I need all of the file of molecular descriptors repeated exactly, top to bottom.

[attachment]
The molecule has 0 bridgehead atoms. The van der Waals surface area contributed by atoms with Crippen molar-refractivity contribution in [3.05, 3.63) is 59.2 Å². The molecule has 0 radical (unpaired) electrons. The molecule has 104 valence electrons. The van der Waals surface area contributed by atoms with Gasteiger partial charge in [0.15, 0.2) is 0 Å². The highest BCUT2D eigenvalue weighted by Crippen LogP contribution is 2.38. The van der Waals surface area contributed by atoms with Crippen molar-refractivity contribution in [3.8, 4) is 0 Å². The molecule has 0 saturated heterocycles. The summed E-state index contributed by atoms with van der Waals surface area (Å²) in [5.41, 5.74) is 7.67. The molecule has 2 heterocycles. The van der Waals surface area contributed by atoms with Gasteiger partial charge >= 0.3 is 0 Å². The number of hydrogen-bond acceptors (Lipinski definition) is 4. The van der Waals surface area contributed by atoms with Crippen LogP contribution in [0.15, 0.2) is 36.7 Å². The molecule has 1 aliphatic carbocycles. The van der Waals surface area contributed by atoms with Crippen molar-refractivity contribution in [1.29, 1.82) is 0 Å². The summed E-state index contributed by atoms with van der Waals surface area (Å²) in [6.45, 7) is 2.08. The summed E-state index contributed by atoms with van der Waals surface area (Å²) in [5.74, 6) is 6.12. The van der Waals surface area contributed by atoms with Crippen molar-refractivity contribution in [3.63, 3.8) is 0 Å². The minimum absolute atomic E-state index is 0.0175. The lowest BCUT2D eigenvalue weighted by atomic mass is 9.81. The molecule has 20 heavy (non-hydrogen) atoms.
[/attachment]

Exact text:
The molecule has 0 bridgehead atoms. The van der Waals surface area contributed by atoms with Crippen molar-refractivity contribution in [3.05, 3.63) is 59.2 Å². The molecule has 0 radical (unpaired) electrons. The molecule has 104 valence electrons. The van der Waals surface area contributed by atoms with Gasteiger partial charge in [0.15, 0.2) is 0 Å². The highest BCUT2D eigenvalue weighted by Crippen LogP contribution is 2.38. The van der Waals surface area contributed by atoms with Crippen molar-refractivity contribution in [3.8, 4) is 0 Å². The molecule has 0 saturated heterocycles. The summed E-state index contributed by atoms with van der Waals surface area (Å²) in [5.41, 5.74) is 7.67. The molecule has 2 heterocycles. The van der Waals surface area contributed by atoms with Gasteiger partial charge >= 0.3 is 0 Å². The number of hydrogen-bond acceptors (Lipinski definition) is 4. The van der Waals surface area contributed by atoms with Crippen LogP contribution in [0.15, 0.2) is 36.7 Å². The molecule has 1 aliphatic carbocycles. The van der Waals surface area contributed by atoms with Crippen molar-refractivity contribution in [1.29, 1.82) is 0 Å². The summed E-state index contributed by atoms with van der Waals surface area (Å²) in [6.45, 7) is 2.08. The summed E-state index contributed by atoms with van der Waals surface area (Å²) in [5.74, 6) is 6.12. The van der Waals surface area contributed by atoms with Crippen molar-refractivity contribution in [3.63, 3.8) is 0 Å². The minimum absolute atomic E-state index is 0.0175. The lowest BCUT2D eigenvalue weighted by atomic mass is 9.81. The molecule has 20 heavy (non-hydrogen) atoms.